Last week, in preparation for a four-day seminar on social justice for teens, I spent an hour and a half with one of the thirty students I would be bringing to Washington DC for what I knew would be an amazing experience. This is a student with dyslexia, so I wanted to ensure that she felt prepared to encounter the content and would not feel overwhelmed by the pace of the program and the often chaotic nature of the various activities.
I didn’t think twice about it, really; at least not until she reminded me. She told another member of our staff who popped in to say hello that I was “so great” for “giving up” my time to make sure she was ready. Gave up? Trust me. I gave up nothing.
What a gift to watch her eyes light up when I explained that one of the goals of this weekend was to teach teens to advocate. “You know,” I said, “like the way you tell someone that you need them to go slower or read something again because you have dyslexia. You advocate for yourself all the time.” I explained that our weekend would be focused on learning all about what it means to advocate for those we care about and for those who may not be able to advocate for themselves. “So you will be in a place surrounded by people who will be proud of you for speaking up for yourself,” I reassured her. She glowed.
While I realize that this kind of work doesn’t come naturally to everyone, I often take my own efforts for granted. I am always surprised when I hear stories like this one: The program director and I were chatting on the first morning and he shared that another congregation sent a student, who is typically provided with an aide for support at regional youth events, to this program without support. Why? It wasn’t in their budget. And they didn’t share this with the program staff in advance (who would have readily offered financial support) but rather mentioned it as an aside once the program was under way when it was clear that the student needed additional support.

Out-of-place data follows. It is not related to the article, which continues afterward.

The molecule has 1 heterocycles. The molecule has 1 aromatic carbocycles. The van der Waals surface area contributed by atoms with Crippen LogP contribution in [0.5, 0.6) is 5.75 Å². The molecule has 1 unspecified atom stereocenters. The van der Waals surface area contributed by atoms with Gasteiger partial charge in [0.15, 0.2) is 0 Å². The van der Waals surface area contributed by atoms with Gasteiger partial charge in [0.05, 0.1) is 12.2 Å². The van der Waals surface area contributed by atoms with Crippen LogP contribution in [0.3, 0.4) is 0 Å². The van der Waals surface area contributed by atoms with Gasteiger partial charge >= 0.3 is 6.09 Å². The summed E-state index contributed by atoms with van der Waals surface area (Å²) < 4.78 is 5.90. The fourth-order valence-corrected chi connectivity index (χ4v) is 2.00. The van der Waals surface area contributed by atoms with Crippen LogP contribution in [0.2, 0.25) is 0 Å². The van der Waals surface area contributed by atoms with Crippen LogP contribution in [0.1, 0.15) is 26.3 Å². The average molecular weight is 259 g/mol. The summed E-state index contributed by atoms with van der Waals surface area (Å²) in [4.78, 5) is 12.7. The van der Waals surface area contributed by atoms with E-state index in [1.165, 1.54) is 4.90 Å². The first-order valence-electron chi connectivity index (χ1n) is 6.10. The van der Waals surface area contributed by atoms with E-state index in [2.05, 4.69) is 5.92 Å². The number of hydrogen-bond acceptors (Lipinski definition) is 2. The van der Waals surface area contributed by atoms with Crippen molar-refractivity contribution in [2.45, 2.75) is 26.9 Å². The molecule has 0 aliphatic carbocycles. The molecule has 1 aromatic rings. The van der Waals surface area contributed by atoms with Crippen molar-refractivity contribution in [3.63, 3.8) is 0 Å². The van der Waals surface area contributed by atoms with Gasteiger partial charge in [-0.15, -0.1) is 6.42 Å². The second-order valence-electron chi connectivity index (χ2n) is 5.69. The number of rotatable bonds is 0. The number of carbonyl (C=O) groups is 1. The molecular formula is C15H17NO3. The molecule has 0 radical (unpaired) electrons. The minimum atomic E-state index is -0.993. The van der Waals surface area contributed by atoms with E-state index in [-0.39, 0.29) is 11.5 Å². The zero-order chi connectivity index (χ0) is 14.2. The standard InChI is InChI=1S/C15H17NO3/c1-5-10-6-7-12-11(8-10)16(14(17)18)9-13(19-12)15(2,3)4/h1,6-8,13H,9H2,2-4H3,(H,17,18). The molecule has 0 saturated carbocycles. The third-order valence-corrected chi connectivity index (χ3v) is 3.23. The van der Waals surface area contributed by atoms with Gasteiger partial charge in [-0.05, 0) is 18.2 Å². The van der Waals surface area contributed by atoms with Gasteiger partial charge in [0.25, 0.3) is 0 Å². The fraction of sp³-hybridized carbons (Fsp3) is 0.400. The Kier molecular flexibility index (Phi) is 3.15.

I was again reminded of the significance of our inclusive approach when a friend and staff member shared something she had said about me: “Lisa doesn’t just talk the talk, she walks the walk. She spent an hour an a half with one student to prep just days before she had to be “on” for four days straight with thirty of them.” Ok, it’s lovely to receive such a compliment. But more importantly it’s just so critical to me that others know that inclusion isn’t always hard. We just have to do it. We just need to have the conversations, ask the questions and try our best to anticipate the “what ifs”.
I believe deeply in inclusion, so I make it a priority. You can make inclusion a priority, too.